Setting up the Sony for movies is dead simple. Hook up an HDMI cable, pushing hard, as the HDMI jack is very tight, and then telling the setup instructions what resolution I want. After that, you’re ready to go.
The Sony BDP-S5100 Blu-ray Player In Use
Watching films on the Sony, its performance with Blu-ray material was as I expected. With any 24p film that I watched on it, which is probably what 98% of people watch on their players, it was great. Images looked wonderful, it was quick to load, and menus were nice and responsive. For general Blu-ray watching, it looks like any other well-designed Blu-ray player, as it should. When done right here, bits are bits, and there aren’t “deeper blacks” or “more pop” to be had from a correct image.
Most players now differentiate themselves through streaming, and the Sony has a very large selection of services to pull from. Their Sony Entertainment Network and Music Unlimited streaming give them one area to stand apart, though they are subscription based and not included for free with the player. I focused most of my attention on the streaming services that I use most often, and most readers probably use: Netflix, Hulu Plus, Vudu, and Amazon.
Netflix support is very good, with the same universal Netflix interface that we see from most companies now. There is the kid’s mode, which I love as a parent, but that adults can just bypass. One feature still missing, at least that I can find, is a “Start from Beginning” option with “Just for Kids” mode, which I’d like to see. Sony has support for the new SuperHD streaming from Netflix, though since Comcast does not, I can’t test it. It also will support 3D streams that Netflix plans to offer, and offers 5.1 audio for supported titles. It is nice and quick to start and buffer, and works quite well for Netflix streaming.
I’d avoided using Vudu in the past, but finally started redeeming UltraViolet codes, and now Vudu is essential to me. On the BDP-S5100, logging into Vudu is made clear and easy, which is nice as it is often hidden on some players. Titles in my UltraViolet catalog all play back great over wireless, streaming the HDX versions without a single hiccup or stutter. None of the streaming services ever gave out or stopped and buffered, even with higher bitrate content. The on-screen display for Vudu could be slightly faster, but it isn’t slow, and the image looks superb.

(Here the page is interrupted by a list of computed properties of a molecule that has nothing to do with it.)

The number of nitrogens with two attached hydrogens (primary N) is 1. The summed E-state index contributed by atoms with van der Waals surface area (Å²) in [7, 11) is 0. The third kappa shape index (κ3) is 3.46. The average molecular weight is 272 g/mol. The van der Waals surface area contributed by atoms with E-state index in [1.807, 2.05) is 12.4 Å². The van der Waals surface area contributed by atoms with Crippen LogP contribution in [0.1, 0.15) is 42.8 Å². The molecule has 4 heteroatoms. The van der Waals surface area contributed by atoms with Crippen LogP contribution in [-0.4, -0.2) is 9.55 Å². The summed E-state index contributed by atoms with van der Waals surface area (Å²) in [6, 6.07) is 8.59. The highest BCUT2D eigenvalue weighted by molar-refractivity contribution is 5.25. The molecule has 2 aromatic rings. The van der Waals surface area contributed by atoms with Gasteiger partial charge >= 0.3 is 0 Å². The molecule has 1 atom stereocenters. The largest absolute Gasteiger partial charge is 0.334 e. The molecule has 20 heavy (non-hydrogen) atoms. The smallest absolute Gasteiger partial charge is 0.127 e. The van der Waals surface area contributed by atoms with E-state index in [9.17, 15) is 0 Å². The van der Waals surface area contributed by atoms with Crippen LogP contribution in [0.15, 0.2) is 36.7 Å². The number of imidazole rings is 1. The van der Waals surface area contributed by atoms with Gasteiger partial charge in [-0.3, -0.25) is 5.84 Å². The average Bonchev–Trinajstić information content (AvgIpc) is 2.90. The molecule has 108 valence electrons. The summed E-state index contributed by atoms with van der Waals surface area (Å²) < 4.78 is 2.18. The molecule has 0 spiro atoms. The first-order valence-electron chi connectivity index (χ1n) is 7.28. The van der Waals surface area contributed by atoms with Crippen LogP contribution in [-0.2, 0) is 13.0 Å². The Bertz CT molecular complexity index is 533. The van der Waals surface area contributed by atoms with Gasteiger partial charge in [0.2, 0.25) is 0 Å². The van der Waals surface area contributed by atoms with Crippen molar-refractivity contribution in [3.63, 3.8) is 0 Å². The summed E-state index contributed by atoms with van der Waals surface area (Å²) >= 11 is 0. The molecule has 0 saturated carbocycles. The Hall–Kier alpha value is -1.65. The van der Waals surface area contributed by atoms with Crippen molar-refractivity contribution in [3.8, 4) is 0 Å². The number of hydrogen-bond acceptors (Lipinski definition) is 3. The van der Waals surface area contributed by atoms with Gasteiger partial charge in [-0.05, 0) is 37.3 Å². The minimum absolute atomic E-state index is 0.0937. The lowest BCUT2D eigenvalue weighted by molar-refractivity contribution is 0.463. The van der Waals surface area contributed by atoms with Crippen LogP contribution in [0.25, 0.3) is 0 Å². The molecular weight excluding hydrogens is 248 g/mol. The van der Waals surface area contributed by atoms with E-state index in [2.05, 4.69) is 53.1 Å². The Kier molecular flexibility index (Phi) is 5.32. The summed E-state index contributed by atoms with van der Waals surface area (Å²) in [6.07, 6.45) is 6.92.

Amazon On Demand has had a redesign, with much larger and more colorful icons on the Sony than in the past. Browsing titles is quick and easy, and the larger images and icons make for a better experience. Watching Side By Side, buffering is quick, there isn’t a break at all in playback, and the image looks superb. Hulu Plus also does well, with the same interface that Sony uses on their previous players. Nothing on Hulu seems to have changed from before, so it’s still a custom Sony interface and not the standard Hulu one, but it still works well overall.
One thing Sony still needs to fix is their Apps interface. Some use custom Sony ones and some use the stock ones, and the login approach is different across them. You can’t remove them from the main home menu, and the Sony Entertainment Network screen is a small step forward, but reserves most of the screen for the proprietary Sony apps. They need to simplify the home screen, and let you remove apps you don’t use. They also could work on a quieter drive mechanism. The prior three models all have this issue as well, where sometimes a disc doesn’t sit well and it will spin incredibly loudly, being audible even when the film is playing. Overall, the BDP-S5100 handles Blu-ray discs and streaming quite well.